The door to the master’s archive was easily unlocked with the Force, and with my slicing kit I was able to gain access to the files I needed. Quelnon and Terris were on Fondor trying to negotiate a labor dispute. The shipyards there were shut down by a stike, and the Galactic government was concerned enough to send Jedi. Quelnon’s initial report mentioned that the strikers were non-violent and that the situation would be resolved in several days. I sent a message dispatching him to Ziost to investigate reports of a Sith cult arising there while ordering him to leave Terris on Fondor to continue with the labor talks.
An hour or so later I received his reply. Quelnon would depart immediately, and he was confident that Terris could finish up the negotiations on his own. I acknowledged receipt of the message, then deleted the logs to cover my tracks. By the time the Jedi figured out what happened, Terris would be long dead and I would be back on Gethsemane continuing with my training. I wore my shadow cloak as I left the temple and strode across the grounds headed for the space port. None of the Jedi security noticed me. I made it to my Tie Scout, blasted off, and jumped to light speed on my way to Fondor and the completion of my mission.
Fondor is a highly industrialized world in the colonies, devoted solely to ship-building. The surface was polluted by processing ore, and the entire population consisted of workers housed in dormitories. The shipbuilding took place in space docks orbiting the planet. Yet another instance of a small group of wealthy beings who enslaved a huge number of poor workers to toil their lives away.
It was not surprising that there was labor trouble. If anything, the surprise was that there wasn’t more of it. Bad living conditions and bad environment. The spice, gambling, and prostitutes the owners flew in to deaden the worker’s malcontent didn’t quite mollify them into nerf-like obediance. What I wouldn’t give to be ordered here on a mission to cause trouble. Bitterness and envy were two highways to the dark side, and even though few, if any, of the workers could use the Force still they would make a good dark army.
That was a thought for the future, though, as my pressing concern was getting planet-side. Landing here wouldn’t be a snap like landing on Almania. This was a company planet, whose bread and butter was making ships for the New Republic. I wouldn’t be able to just drop in, chat with the port master, and head to town. All traffic was strictly controlled, and my Tie Scout would no doubt cause concerns.
That is why it pays to fly a speedy, stealthy craft like the Scout. I had no intention of shooting it out with the X-Wings that patrolled the space lanes. From an asteroid field further out in the system my sensor readings told me everything I needed to know to get dirt-side. My run started far enough out so that my ship would have the speed necessary to elude pursuit, and the timing ensured that I would be flying just above the deck before the sentry flight could come around the planet and investigate.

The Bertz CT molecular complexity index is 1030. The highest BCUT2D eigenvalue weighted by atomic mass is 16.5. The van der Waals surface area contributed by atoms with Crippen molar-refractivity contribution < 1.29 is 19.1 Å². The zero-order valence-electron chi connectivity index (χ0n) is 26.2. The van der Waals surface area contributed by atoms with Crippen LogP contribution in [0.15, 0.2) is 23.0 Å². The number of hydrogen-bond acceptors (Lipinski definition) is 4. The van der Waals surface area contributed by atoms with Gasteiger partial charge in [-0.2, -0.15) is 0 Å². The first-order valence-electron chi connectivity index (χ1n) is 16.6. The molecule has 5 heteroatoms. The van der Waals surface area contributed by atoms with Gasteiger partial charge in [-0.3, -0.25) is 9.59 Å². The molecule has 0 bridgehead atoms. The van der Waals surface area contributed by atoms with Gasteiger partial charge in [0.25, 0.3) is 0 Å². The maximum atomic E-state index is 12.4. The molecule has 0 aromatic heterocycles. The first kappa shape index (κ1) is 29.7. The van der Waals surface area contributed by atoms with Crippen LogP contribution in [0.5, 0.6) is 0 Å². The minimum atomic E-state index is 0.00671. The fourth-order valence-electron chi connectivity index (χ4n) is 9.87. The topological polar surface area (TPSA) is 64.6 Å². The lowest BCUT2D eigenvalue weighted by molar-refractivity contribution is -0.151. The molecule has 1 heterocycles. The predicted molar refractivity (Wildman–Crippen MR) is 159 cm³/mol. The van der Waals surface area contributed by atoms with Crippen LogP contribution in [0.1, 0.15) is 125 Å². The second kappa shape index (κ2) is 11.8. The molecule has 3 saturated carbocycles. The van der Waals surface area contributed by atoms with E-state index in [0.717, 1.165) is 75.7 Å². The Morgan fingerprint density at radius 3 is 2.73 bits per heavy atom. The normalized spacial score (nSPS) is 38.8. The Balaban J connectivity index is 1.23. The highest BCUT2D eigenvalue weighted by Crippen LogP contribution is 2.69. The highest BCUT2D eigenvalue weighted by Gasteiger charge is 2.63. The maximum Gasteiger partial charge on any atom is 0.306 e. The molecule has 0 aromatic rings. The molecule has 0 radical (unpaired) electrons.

It was a risk to blow in like that. Perhaps Terris would sense something evil coming, coming for him. But I had a small window of opportunity, and boldness usually has the edge in operations like this. Trying to arrange passage to Fondor and pass myself off as a worker would take time. And then workers wouldn’t have the freedom of movement I needed. They would be shuffled from planet to ship docks and back, given leave to hit the spice cafs or the gambling dens, but kept moving in tight zones of control while being watched.
And certainly Terris wouldn’t be associating with the common rabble. He would probably have limited access to the labor leaders, but be feted by the shipyard owners. They wouldn’t want him to get an idea of how the workers lived. That would only engender sympathy for their plight. And bottom line, this was a dispute over who got the gundark’s share of the company’s wealth, the top brass or the working masses.
My plan worked perfectly. The Tie zipped past the orbital shipyards and hit atmosphere while the security fighters were ten thousand klicks out of position. By the time they made it around to the right side of the planet I was two hundred meters above the deck on the night side, smothered by the permanent brown haze of industrial pollution. I knew where Terris was staying, and I dropped my Scout on top of the hotel in a hover taxi zone. But I wasn’t worried about getting a parking ticket.
The canopy popped open, allowing the stench of Fondor’s atmosphere to swirl into the cockpit. The Force told me that Terris was stirring several floors below me. The concierge of the hotel tried to impede my progress, but a hard Force shove through the transparasteel doors broke a number of his bones and put him out. The lift took me to the twentieth floor and Terris was leaving his room just as I stepped out of the lift.
He didn’t recognize me, but he did know the danger he was in when I slipped my Sith sword from its scabbard strapped to my back. His lightsaber was already in hand, and I could see the fear in his eyes as well as feel it in the Force. I continually wonder why the Jedi allow poorly-trained padawans and teenagers to carry lightsabers.
“I’m warning you. I’m a Jedi knight, and that sword you’re carrying won’t do you much good.”
I laughed. “You’re not a knight, Terris, you’re just a padawan. And your master is on his way to Ziost, so he won’t be able to interfere.”